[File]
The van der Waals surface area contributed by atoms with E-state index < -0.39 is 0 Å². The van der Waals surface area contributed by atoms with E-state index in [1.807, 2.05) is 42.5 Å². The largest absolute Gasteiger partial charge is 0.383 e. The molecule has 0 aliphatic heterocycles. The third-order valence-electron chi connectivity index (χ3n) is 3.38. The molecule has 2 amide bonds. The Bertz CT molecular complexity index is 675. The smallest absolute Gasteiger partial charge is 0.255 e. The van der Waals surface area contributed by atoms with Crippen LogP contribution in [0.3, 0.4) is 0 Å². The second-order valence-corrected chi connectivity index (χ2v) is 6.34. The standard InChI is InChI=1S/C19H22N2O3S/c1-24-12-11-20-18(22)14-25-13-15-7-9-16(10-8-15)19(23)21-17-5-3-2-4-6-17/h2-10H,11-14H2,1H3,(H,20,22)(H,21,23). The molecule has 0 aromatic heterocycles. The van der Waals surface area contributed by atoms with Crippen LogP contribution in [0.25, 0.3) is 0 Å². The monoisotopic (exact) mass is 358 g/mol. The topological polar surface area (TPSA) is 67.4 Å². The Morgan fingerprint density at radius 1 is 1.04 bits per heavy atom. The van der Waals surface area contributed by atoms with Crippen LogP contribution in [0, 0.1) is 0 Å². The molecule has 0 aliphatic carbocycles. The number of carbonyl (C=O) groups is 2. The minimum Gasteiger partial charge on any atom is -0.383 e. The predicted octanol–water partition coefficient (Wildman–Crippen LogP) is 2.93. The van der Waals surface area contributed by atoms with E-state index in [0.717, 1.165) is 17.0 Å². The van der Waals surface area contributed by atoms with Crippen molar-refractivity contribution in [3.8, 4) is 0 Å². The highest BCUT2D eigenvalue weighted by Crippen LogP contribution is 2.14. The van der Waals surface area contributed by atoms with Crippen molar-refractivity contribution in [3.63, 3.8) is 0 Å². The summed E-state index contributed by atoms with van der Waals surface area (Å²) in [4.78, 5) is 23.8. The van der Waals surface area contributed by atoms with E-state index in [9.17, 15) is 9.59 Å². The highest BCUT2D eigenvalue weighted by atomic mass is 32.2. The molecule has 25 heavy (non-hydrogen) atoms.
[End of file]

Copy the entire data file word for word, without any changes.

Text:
The van der Waals surface area contributed by atoms with E-state index < -0.39 is 0 Å². The van der Waals surface area contributed by atoms with E-state index in [1.807, 2.05) is 42.5 Å². The largest absolute Gasteiger partial charge is 0.383 e. The molecule has 0 aliphatic heterocycles. The third-order valence-electron chi connectivity index (χ3n) is 3.38. The molecule has 2 amide bonds. The Bertz CT molecular complexity index is 675. The smallest absolute Gasteiger partial charge is 0.255 e. The van der Waals surface area contributed by atoms with Crippen LogP contribution in [0.3, 0.4) is 0 Å². The second-order valence-corrected chi connectivity index (χ2v) is 6.34. The standard InChI is InChI=1S/C19H22N2O3S/c1-24-12-11-20-18(22)14-25-13-15-7-9-16(10-8-15)19(23)21-17-5-3-2-4-6-17/h2-10H,11-14H2,1H3,(H,20,22)(H,21,23). The molecule has 0 aromatic heterocycles. The van der Waals surface area contributed by atoms with Crippen LogP contribution in [0.25, 0.3) is 0 Å². The monoisotopic (exact) mass is 358 g/mol. The topological polar surface area (TPSA) is 67.4 Å². The Morgan fingerprint density at radius 1 is 1.04 bits per heavy atom. The van der Waals surface area contributed by atoms with Crippen LogP contribution in [0, 0.1) is 0 Å². The molecule has 0 aliphatic carbocycles. The number of carbonyl (C=O) groups is 2. The minimum Gasteiger partial charge on any atom is -0.383 e. The predicted octanol–water partition coefficient (Wildman–Crippen LogP) is 2.93. The van der Waals surface area contributed by atoms with E-state index in [0.717, 1.165) is 17.0 Å². The van der Waals surface area contributed by atoms with Crippen molar-refractivity contribution in [3.8, 4) is 0 Å². The highest BCUT2D eigenvalue weighted by Crippen LogP contribution is 2.14. The van der Waals surface area contributed by atoms with Crippen molar-refractivity contribution in [3.63, 3.8) is 0 Å². The summed E-state index contributed by atoms with van der Waals surface area (Å²) in [4.78, 5) is 23.8. The van der Waals surface area contributed by atoms with E-state index in [9.17, 15) is 9.59 Å². The highest BCUT2D eigenvalue weighted by atomic mass is 32.2. The molecule has 25 heavy (non-hydrogen) atoms.